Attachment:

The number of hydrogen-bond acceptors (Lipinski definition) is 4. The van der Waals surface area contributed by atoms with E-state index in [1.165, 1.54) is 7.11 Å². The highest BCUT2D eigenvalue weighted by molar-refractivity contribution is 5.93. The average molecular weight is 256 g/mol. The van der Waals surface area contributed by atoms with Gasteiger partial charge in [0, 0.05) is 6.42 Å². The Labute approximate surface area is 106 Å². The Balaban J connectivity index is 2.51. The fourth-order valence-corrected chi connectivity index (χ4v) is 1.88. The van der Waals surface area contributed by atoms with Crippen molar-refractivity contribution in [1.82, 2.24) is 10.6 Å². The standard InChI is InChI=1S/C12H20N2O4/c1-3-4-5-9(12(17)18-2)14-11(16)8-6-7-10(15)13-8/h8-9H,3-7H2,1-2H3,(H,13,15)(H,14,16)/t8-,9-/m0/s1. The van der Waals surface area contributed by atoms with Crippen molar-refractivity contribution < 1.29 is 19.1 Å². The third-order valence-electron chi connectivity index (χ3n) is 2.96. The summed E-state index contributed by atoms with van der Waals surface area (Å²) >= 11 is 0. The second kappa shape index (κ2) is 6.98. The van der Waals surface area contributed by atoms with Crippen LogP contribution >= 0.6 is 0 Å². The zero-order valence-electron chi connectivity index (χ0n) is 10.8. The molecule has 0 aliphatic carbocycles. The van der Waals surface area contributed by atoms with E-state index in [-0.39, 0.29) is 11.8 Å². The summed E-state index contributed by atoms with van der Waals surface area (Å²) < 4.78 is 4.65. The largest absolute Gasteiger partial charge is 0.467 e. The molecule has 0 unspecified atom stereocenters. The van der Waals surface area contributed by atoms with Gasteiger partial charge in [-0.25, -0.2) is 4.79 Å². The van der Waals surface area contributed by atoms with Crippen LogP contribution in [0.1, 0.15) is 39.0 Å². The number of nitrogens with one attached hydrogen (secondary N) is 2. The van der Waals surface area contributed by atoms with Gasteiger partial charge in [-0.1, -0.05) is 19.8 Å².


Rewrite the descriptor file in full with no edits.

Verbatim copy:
The number of hydrogen-bond acceptors (Lipinski definition) is 4. The van der Waals surface area contributed by atoms with E-state index in [1.165, 1.54) is 7.11 Å². The highest BCUT2D eigenvalue weighted by molar-refractivity contribution is 5.93. The average molecular weight is 256 g/mol. The van der Waals surface area contributed by atoms with Gasteiger partial charge in [0, 0.05) is 6.42 Å². The Labute approximate surface area is 106 Å². The Balaban J connectivity index is 2.51. The fourth-order valence-corrected chi connectivity index (χ4v) is 1.88. The van der Waals surface area contributed by atoms with Crippen molar-refractivity contribution in [1.82, 2.24) is 10.6 Å². The standard InChI is InChI=1S/C12H20N2O4/c1-3-4-5-9(12(17)18-2)14-11(16)8-6-7-10(15)13-8/h8-9H,3-7H2,1-2H3,(H,13,15)(H,14,16)/t8-,9-/m0/s1. The van der Waals surface area contributed by atoms with Crippen molar-refractivity contribution < 1.29 is 19.1 Å². The third-order valence-electron chi connectivity index (χ3n) is 2.96. The summed E-state index contributed by atoms with van der Waals surface area (Å²) >= 11 is 0. The second kappa shape index (κ2) is 6.98. The van der Waals surface area contributed by atoms with Crippen LogP contribution >= 0.6 is 0 Å². The zero-order valence-electron chi connectivity index (χ0n) is 10.8. The molecule has 0 aliphatic carbocycles. The van der Waals surface area contributed by atoms with E-state index in [-0.39, 0.29) is 11.8 Å². The summed E-state index contributed by atoms with van der Waals surface area (Å²) < 4.78 is 4.65. The largest absolute Gasteiger partial charge is 0.467 e. The molecule has 0 unspecified atom stereocenters. The van der Waals surface area contributed by atoms with Gasteiger partial charge in [-0.25, -0.2) is 4.79 Å². The van der Waals surface area contributed by atoms with Crippen LogP contribution in [0.1, 0.15) is 39.0 Å². The number of nitrogens with one attached hydrogen (secondary N) is 2. The van der Waals surface area contributed by atoms with Gasteiger partial charge in [-0.1, -0.05) is 19.8 Å².